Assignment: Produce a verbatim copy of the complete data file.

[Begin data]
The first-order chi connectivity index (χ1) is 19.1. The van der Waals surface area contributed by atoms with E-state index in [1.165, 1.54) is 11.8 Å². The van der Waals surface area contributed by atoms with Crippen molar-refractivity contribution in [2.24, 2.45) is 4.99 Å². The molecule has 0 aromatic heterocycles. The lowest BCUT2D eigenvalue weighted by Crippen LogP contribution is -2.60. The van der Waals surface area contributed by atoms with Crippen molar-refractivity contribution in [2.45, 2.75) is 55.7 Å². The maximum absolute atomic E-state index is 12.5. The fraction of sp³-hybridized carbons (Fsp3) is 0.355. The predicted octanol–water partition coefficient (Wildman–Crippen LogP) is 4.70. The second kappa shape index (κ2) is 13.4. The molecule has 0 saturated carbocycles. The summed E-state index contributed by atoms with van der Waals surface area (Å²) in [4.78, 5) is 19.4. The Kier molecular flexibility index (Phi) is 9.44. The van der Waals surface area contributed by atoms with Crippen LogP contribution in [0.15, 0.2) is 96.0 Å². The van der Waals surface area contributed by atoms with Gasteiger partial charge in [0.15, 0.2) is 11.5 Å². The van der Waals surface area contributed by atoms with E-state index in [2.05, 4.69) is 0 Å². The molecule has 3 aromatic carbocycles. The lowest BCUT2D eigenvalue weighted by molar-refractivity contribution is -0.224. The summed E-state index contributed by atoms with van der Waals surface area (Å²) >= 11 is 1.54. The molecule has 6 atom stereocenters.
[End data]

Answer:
The first-order chi connectivity index (χ1) is 19.1. The van der Waals surface area contributed by atoms with E-state index in [1.165, 1.54) is 11.8 Å². The van der Waals surface area contributed by atoms with Crippen molar-refractivity contribution in [2.24, 2.45) is 4.99 Å². The molecule has 0 aromatic heterocycles. The lowest BCUT2D eigenvalue weighted by Crippen LogP contribution is -2.60. The van der Waals surface area contributed by atoms with Crippen molar-refractivity contribution in [2.45, 2.75) is 55.7 Å². The maximum absolute atomic E-state index is 12.5. The fraction of sp³-hybridized carbons (Fsp3) is 0.355. The predicted octanol–water partition coefficient (Wildman–Crippen LogP) is 4.70. The second kappa shape index (κ2) is 13.4. The molecule has 0 saturated carbocycles. The summed E-state index contributed by atoms with van der Waals surface area (Å²) in [4.78, 5) is 19.4. The Kier molecular flexibility index (Phi) is 9.44. The van der Waals surface area contributed by atoms with Crippen LogP contribution in [0.15, 0.2) is 96.0 Å². The van der Waals surface area contributed by atoms with Gasteiger partial charge in [0.15, 0.2) is 11.5 Å². The van der Waals surface area contributed by atoms with E-state index in [2.05, 4.69) is 0 Å². The molecule has 3 aromatic carbocycles. The lowest BCUT2D eigenvalue weighted by molar-refractivity contribution is -0.224. The summed E-state index contributed by atoms with van der Waals surface area (Å²) >= 11 is 1.54. The molecule has 6 atom stereocenters.